Library to be Renovated

Designed to hold 250,000 volumes, STL has primarily remained the same since its completion in 1968, according to Chui-chun Lee.
Designed to hold 250,000 volumes, STL has primarily remained the same since its completion in 1968, according to Chui-chun Lee.

SUNY New Paltz administrators announced that renovation plans for Sojourner Truth Library (STL) are expected to go into effect in 2011.

Designed to hold 250,000 volumes, STL has primarily remained the same since its completion in 1968. However, the facility now houses more than twice that number of volume, said Dean of the Library Chui-chun Lee.

“Despite a number of enhancements over the years, the building’s infrastructure has not kept pace with the current demands for electric power and telecommunications to meet 21st century academic library functions,” said Lee. “Library renovation is sorely needed.”

The project, which will begin with the re-roofing of the library in May through fall 2011, is being supported by funds from the State University Construction Fund and secured as an additional state appropriation by legislators Kevin Cahill and John Bonacic. Interior renovations of the library will follow in winter 2011 through 2012, and are estimated to be completed by December 2013.

In his report to the Academic and Professional Faculty on Oct. 22, Interim President Donald Christian offered an update on the library renovation project.

Christian announced that the planning for the library’s renovation is being led by Baltimore-based architectural firm Ayers Saint Gross (ASG) and lead architect Sandra Vicchio,]. Christian said  both have “extensive, successful experience in the design of academic buildings, especially libraries.”

The design team includes Christian, Lee, several staff members, an academic faculty member who has coordinated ongoing input from faculty on the Library Committee, campus architects and SUCF representatives.

Lee said that in 2006 the campus hired an architectural firm to conduct a feasibility study of library space reallocation. President Poskanzer submitted the plan to SUNY as a capital project of the college.

“In May 2009, state funding ($14.3 million, including $1.5 million for roof replacement) was approved and allocated to renovate the library building,” said Lee.

Much of the renovation plans for the library were generated from the feedback upheld by two separate surveys given to students and faculty/staff regarding the library, Christian said. In addition, two student focus group meetings and two open forums were organized for faculty and staff to express their views on library renovation.

After taking the survey results into account, John McEnrue, director of facilities design and construction, said an almost-complete interior renovation to the library’s main floor will be done. He said it will include “improved collaborative study spaces, updating power and data access in a new information commons, adding and improving seating, lighting – including more natural light, organization of the space and interior finishes.” Improved seating areas and interior finishes will be added to the lower floors. A sprinkler system will also be added to the building.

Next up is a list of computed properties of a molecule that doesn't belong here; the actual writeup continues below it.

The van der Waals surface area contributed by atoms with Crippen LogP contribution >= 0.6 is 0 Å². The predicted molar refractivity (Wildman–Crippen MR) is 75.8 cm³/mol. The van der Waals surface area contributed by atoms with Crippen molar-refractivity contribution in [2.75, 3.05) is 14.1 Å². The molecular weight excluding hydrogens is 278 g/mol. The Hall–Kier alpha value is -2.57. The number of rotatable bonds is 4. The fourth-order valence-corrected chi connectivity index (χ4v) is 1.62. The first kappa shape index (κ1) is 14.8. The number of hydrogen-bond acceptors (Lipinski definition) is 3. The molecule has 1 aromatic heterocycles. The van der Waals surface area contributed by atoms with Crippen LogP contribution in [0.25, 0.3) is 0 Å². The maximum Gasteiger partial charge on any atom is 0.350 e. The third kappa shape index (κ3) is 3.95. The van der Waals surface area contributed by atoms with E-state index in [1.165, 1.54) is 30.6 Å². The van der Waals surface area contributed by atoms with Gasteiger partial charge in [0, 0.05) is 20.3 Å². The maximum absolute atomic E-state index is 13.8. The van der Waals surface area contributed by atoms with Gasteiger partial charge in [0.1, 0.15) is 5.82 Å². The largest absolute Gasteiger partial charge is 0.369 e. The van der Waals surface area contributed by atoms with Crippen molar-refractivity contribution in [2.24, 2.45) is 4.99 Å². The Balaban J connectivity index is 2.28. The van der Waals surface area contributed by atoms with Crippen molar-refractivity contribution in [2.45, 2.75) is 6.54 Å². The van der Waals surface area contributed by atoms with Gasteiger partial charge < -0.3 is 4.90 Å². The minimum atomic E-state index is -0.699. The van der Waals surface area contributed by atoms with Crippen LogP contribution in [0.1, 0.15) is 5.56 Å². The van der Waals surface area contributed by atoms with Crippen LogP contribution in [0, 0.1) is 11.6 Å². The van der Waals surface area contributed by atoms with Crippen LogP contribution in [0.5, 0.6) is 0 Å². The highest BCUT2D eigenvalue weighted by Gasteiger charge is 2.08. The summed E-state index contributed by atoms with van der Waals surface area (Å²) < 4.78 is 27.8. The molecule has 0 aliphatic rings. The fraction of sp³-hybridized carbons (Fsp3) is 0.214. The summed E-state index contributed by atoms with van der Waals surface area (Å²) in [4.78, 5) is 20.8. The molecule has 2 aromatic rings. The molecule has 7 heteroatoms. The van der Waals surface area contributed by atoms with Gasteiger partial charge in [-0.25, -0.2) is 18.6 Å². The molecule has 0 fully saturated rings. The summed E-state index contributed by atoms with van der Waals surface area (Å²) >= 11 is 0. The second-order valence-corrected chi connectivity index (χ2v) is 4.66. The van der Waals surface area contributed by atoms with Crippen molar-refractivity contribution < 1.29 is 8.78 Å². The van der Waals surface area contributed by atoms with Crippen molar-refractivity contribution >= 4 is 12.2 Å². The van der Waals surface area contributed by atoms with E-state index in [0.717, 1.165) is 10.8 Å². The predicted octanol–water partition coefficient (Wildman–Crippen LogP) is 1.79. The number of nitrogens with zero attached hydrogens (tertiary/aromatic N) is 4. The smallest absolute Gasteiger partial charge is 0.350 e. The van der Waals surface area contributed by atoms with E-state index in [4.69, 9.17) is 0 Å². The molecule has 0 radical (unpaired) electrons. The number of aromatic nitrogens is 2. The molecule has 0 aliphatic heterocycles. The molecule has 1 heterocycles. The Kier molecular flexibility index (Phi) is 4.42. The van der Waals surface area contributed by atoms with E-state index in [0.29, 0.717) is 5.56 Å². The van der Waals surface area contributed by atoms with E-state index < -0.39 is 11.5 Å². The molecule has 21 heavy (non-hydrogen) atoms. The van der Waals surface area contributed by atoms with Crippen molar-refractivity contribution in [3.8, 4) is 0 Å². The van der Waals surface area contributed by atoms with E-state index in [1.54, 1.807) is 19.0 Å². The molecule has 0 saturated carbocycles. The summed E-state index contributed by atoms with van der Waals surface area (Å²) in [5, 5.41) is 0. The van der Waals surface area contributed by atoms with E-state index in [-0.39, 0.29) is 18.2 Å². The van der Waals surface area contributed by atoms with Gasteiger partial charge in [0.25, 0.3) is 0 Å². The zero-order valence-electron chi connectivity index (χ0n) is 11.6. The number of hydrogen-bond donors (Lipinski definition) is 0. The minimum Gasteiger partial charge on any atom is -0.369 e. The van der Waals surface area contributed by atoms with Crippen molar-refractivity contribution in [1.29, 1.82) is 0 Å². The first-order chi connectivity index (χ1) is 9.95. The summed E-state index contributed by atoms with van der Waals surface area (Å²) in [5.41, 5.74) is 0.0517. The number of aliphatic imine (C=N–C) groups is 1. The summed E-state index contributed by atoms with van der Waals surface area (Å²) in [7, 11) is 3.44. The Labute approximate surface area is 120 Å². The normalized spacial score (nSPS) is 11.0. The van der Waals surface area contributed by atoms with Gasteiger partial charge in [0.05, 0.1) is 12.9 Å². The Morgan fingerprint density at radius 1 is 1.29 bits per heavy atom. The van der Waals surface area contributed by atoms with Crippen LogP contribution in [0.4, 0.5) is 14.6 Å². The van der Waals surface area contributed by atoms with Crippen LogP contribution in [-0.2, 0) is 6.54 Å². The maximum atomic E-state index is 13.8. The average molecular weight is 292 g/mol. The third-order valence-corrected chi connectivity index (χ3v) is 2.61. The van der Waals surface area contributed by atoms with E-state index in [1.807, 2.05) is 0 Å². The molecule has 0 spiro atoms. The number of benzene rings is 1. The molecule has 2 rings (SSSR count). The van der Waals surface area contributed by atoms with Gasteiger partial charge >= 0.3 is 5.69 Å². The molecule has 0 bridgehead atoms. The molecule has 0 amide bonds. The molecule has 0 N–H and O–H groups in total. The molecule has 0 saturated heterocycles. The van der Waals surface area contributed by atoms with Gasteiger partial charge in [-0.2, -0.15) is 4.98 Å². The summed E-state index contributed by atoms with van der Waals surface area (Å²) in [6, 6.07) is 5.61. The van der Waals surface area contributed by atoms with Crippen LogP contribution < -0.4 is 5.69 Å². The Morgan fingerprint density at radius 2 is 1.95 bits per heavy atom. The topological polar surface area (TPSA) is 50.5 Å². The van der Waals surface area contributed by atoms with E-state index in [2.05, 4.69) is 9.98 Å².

Third-year international relations major Jessica Prestia said she’s glad that natural lighting is included in the library’s design plan.

“More windows-—always a plus,” said Prestia. “It’s just more refreshing than staring at four white walls.”

Christian said the surveys displayed a student need for longer library hours. He said the results showed that students have interest in using the library until about 2 a.m.

“We are talking about ways in the renovation that we can design passages and security so that students could have access to the information commons on the main floor of the library later into the evening,” he said.

Initially, environmentally-friendly options for the roof’s construction were explored, but McEnrue said “the original library structure was not designed to withstand the load-bearing needed to support such a roof.” However, the new science building may incorporate green roofing.

In an effort to be eco-friendly, McEnrue said the project will include the use of recycled and recyclable materials in carpets and other finishes, more energy efficient light fixtures, energy efficient exterior glazing, water conserving plumbing fixtures, a better insulated roof, low-VOC paints and finishes and substantial recycling of demolition and construction waste.

Third-year communication and media major Josh Koopersmith said he’s a bit concerned about the availability of the library while it is under construction.

“Whenever I need to get away from my room and need to concentrate to get work done, I can always go to the library,” Koopersmith said.

But according to McEnrue, “there will be carefully thought out construction phasing,” which means that while parts of the library are being renovated, functions will relocated and available elsewhere.

“There is no doubt there will be some inconvenience, but one of our goals is to be sure that key library functions and support for students continues throughout the whole project,” Christian said.  “Services will be relocated within the library during this process, and every effort is being made to minimize disruptions to our academic mission.”


To learn more about renovations to the Old Main building, click here.

To learn more about the construction of a new science building, click here.